Amazingly enough, after the concern about another Black Monday, the 1987 drop's anniversary today hasn’t generated much media attention. It’s almost like it never happened.
As a long-term investor, you might argue that it shouldn’t be remembered, that it was just another pullback that didn’t mean anything in the long run. That makes sense, but those who were there certainly remember that it did mean something—something very scary—at the time.
Others might say that ignoring the anniversary implies a scary level of historical ignorance and complacency, that investors today are overlooking the many similarities between then and now. Not just similarities in the chart, but high valuations, slowing earnings growth, and the rising influence of automated trading models in the financial markets. Then it was portfolio insurance; now it’s high-frequency trading.
Lessons from 1987
The truth, as usual, lies somewhere in between. Most of us live in the short term and have to react on that basis. But as investors, we succeed or fail in the long term. The best way to look at the anniversary of Black Monday is to consider what happened, why it happened the way it did, and what is similar (and different) about today.
What happened? October 19, 1987, marked the largest single-day drop in the history of the Dow Jones Industrial Average. The Dow declined 508 points, to 1,738.74, or 22.6 percent. We got a bear market in one day. (That’s half the decline we saw earlier this year, all in a single day.)
Why did it happen? We don’t actually know. Some have blamed it on automated program trading, portfolio insurance, and other technical factors. That might explain the speed of the decline, but the drop itself was hardly unprecedented. In 1962, for example, U.S. markets were down more than 22 percent, and although that took months to play out, there was at least one day when the market dropped more than 6 percent. Just as in 1987, we saw extreme volatility.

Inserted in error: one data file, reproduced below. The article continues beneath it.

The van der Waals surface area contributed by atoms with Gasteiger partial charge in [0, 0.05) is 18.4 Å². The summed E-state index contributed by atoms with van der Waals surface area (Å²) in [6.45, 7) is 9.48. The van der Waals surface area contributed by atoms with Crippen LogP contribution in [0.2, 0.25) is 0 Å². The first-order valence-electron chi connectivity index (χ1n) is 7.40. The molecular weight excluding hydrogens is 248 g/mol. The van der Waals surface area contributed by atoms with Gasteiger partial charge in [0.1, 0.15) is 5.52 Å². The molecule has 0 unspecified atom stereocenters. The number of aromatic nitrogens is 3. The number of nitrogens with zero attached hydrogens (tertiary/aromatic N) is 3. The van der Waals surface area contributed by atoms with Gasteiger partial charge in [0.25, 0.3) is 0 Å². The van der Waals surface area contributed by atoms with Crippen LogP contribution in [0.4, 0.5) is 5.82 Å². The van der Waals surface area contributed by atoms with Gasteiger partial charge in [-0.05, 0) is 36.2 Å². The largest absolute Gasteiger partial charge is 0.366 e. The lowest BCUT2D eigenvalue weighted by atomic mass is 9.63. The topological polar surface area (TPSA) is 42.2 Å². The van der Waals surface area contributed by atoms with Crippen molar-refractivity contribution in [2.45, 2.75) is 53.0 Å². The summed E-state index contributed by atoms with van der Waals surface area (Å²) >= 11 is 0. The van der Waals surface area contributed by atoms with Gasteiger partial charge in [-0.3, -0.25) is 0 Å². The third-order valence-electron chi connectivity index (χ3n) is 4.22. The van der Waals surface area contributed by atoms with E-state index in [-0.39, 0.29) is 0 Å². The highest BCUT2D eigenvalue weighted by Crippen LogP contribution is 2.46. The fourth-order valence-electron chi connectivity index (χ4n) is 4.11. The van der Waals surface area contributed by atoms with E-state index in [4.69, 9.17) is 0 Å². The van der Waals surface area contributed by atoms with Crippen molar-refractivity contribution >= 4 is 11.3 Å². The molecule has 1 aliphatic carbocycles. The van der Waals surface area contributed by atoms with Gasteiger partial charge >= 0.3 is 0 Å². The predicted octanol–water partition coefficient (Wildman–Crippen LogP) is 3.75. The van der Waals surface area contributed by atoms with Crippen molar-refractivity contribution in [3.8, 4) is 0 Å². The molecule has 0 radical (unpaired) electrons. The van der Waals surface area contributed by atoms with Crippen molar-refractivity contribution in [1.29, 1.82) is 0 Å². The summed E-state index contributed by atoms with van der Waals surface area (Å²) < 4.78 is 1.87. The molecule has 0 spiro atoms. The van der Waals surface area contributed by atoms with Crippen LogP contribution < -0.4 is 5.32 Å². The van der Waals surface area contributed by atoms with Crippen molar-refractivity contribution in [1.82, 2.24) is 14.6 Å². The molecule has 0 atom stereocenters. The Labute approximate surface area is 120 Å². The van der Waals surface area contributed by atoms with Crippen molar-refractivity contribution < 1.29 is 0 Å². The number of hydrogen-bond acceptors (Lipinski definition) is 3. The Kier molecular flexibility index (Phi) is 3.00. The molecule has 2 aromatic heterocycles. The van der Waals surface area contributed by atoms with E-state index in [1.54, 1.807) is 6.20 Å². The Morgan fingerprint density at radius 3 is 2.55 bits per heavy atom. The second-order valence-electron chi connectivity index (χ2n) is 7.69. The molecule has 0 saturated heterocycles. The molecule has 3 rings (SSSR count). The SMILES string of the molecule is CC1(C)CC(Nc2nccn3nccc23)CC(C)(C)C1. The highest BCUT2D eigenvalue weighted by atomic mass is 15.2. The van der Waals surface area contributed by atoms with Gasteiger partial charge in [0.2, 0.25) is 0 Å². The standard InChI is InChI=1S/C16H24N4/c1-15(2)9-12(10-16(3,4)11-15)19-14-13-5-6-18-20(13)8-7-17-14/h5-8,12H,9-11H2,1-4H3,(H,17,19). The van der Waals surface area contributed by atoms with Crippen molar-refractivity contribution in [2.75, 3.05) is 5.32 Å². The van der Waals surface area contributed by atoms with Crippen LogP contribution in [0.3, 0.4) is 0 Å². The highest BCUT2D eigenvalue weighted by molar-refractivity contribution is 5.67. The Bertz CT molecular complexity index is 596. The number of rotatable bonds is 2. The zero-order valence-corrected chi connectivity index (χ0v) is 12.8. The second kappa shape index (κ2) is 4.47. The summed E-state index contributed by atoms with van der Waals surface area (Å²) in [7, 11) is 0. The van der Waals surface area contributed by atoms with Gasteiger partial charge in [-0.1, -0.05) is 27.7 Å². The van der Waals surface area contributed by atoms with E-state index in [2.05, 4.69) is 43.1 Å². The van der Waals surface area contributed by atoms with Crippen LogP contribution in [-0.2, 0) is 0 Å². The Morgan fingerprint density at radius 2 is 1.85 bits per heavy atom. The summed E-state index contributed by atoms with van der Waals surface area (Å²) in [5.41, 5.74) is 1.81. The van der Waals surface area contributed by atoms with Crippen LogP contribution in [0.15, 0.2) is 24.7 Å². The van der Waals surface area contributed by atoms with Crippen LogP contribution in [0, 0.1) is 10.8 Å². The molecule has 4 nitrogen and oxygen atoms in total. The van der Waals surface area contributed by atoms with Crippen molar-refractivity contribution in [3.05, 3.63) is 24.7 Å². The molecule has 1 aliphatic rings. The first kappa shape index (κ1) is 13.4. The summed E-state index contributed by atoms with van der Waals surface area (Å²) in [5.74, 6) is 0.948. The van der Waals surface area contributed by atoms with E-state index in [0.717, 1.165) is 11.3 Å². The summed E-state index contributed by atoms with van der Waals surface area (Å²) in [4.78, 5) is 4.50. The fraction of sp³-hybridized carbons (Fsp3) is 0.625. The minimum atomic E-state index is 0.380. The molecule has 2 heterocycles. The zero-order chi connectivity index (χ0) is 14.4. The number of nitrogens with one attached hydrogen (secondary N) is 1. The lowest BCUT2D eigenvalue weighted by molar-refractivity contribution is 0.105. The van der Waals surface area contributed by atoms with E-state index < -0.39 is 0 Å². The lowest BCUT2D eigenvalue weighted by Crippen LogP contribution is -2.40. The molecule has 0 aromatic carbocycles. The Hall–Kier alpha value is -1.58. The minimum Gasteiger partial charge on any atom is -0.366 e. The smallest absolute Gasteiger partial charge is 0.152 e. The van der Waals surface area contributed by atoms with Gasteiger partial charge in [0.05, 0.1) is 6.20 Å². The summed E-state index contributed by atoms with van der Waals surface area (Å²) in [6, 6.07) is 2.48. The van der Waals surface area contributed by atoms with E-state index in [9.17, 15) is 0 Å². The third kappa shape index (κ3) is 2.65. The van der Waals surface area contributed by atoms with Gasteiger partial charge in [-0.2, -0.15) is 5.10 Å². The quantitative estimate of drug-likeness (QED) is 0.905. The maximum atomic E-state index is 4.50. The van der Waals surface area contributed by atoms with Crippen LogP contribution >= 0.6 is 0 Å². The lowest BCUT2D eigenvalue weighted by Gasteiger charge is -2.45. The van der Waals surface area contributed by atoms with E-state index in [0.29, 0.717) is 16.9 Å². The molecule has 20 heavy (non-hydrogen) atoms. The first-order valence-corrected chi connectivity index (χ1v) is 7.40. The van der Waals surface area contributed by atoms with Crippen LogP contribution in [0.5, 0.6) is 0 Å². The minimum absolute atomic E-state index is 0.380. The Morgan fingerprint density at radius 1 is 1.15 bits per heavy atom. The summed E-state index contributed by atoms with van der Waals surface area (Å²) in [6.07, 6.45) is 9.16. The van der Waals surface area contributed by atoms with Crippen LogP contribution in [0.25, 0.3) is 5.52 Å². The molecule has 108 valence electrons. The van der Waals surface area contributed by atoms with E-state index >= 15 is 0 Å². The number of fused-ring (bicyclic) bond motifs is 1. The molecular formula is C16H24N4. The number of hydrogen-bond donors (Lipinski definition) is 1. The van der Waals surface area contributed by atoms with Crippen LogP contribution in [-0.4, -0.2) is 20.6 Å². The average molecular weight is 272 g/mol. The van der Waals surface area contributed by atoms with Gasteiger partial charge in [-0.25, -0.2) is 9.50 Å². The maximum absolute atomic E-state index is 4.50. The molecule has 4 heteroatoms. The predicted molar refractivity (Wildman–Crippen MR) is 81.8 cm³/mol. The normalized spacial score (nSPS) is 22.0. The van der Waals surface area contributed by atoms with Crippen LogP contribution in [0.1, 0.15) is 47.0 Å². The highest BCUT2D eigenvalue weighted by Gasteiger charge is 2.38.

Sometimes, apparently, markets can become unhinged. It doesn’t actually make much difference why drops like this happen. The fact of the matter is they do, and we have to be prepared for it. Note, though, that both the drops of 1962 and 1987 reversed reasonably quickly, with the market returning to new highs in less than a year.
What’s different today? More recently, we have seen two flash crashes in the stock market. On May 6, 2010, the markets knocked almost 1,000 points off the Dow in minutes. On August 24, 2015, the Dow dropped roughly 1,100 points in the first five minutes of trading. In these cases, the bounce-backs were just as fast, and most of the damage was quickly undone. As technology has sped up, so have the crashes—and the recoveries.
It makes sense to ascribe these incidents to technology. In fact, we have seen similar problems lately in the currency and Treasury bond markets. Markets seem to have become more fragile with greater automation, making the possibility of a future technology-enabled drop very real.
Stay focused on fundamentals
At the same time, the markets’ longer-term performance continues to be based on fundamentals. Sustained bear markets still coincide with recessions. Corporate earnings and economic fundamentals still determine how markets behave over time frames of a year or more. If short-term volatility rises, it has not affected longer-term results.
The real lesson of 1987 and its successor events is to pay attention to the fundamentals. After all, that’s what will drive your portfolio’s success over time, not shorter-term market action. If you understand the short term, you’ll be better positioned to succeed in the long term. Knowing that future markets are likely to be more volatile, we are better positioned to stay focused on fundamentals. If we do that well enough, we may even be able to take advantage of the volatility.